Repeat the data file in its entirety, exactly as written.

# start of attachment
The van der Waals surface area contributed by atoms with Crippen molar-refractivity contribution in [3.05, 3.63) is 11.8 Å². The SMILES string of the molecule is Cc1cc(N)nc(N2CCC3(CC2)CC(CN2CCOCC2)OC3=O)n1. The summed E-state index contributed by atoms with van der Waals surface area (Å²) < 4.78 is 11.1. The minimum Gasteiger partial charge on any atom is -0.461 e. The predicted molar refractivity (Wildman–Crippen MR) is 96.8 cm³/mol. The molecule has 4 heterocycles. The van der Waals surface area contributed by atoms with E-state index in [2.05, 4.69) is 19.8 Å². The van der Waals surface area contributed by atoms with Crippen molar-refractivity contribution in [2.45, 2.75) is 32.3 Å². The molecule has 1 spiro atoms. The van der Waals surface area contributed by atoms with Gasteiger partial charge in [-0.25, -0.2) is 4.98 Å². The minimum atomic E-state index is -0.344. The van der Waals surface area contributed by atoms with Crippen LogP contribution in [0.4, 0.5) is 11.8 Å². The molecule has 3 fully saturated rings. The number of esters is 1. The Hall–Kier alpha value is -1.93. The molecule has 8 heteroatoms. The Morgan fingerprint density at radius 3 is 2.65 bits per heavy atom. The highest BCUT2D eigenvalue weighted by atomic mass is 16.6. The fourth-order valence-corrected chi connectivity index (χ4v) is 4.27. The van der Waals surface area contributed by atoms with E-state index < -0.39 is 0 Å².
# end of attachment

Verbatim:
The van der Waals surface area contributed by atoms with Crippen molar-refractivity contribution in [3.05, 3.63) is 11.8 Å². The SMILES string of the molecule is Cc1cc(N)nc(N2CCC3(CC2)CC(CN2CCOCC2)OC3=O)n1. The summed E-state index contributed by atoms with van der Waals surface area (Å²) < 4.78 is 11.1. The minimum Gasteiger partial charge on any atom is -0.461 e. The predicted molar refractivity (Wildman–Crippen MR) is 96.8 cm³/mol. The molecule has 4 heterocycles. The van der Waals surface area contributed by atoms with E-state index in [2.05, 4.69) is 19.8 Å². The van der Waals surface area contributed by atoms with Crippen molar-refractivity contribution in [2.45, 2.75) is 32.3 Å². The molecule has 1 spiro atoms. The van der Waals surface area contributed by atoms with Gasteiger partial charge in [-0.25, -0.2) is 4.98 Å². The minimum atomic E-state index is -0.344. The van der Waals surface area contributed by atoms with Crippen LogP contribution in [0.4, 0.5) is 11.8 Å². The molecule has 3 fully saturated rings. The number of esters is 1. The Hall–Kier alpha value is -1.93. The molecule has 8 heteroatoms. The Morgan fingerprint density at radius 3 is 2.65 bits per heavy atom. The highest BCUT2D eigenvalue weighted by atomic mass is 16.6. The fourth-order valence-corrected chi connectivity index (χ4v) is 4.27. The van der Waals surface area contributed by atoms with E-state index < -0.39 is 0 Å².